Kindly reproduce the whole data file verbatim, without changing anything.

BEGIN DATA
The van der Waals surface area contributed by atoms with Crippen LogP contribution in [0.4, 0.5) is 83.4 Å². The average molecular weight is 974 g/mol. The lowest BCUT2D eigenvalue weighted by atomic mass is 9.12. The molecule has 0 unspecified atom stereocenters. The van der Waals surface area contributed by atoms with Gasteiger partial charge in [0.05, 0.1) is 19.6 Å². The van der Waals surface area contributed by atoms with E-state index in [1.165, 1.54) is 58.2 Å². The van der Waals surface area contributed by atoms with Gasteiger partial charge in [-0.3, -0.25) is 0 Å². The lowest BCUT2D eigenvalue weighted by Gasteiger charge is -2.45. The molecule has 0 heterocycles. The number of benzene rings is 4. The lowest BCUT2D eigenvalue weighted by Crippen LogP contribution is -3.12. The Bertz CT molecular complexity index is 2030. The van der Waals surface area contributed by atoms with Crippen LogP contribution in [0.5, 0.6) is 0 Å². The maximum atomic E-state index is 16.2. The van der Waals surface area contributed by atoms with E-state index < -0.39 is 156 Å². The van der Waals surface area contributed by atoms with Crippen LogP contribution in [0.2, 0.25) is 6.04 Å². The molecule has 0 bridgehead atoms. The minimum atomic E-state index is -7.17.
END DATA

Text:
The van der Waals surface area contributed by atoms with Crippen LogP contribution in [0.4, 0.5) is 83.4 Å². The average molecular weight is 974 g/mol. The lowest BCUT2D eigenvalue weighted by atomic mass is 9.12. The molecule has 0 unspecified atom stereocenters. The van der Waals surface area contributed by atoms with Gasteiger partial charge in [0.05, 0.1) is 19.6 Å². The van der Waals surface area contributed by atoms with E-state index in [1.165, 1.54) is 58.2 Å². The van der Waals surface area contributed by atoms with Gasteiger partial charge in [-0.3, -0.25) is 0 Å². The lowest BCUT2D eigenvalue weighted by Gasteiger charge is -2.45. The molecule has 0 heterocycles. The number of benzene rings is 4. The lowest BCUT2D eigenvalue weighted by Crippen LogP contribution is -3.12. The Bertz CT molecular complexity index is 2030. The van der Waals surface area contributed by atoms with Crippen LogP contribution in [0.5, 0.6) is 0 Å². The maximum atomic E-state index is 16.2. The van der Waals surface area contributed by atoms with E-state index < -0.39 is 156 Å². The van der Waals surface area contributed by atoms with Crippen LogP contribution in [0.2, 0.25) is 6.04 Å². The molecule has 0 bridgehead atoms. The minimum atomic E-state index is -7.17.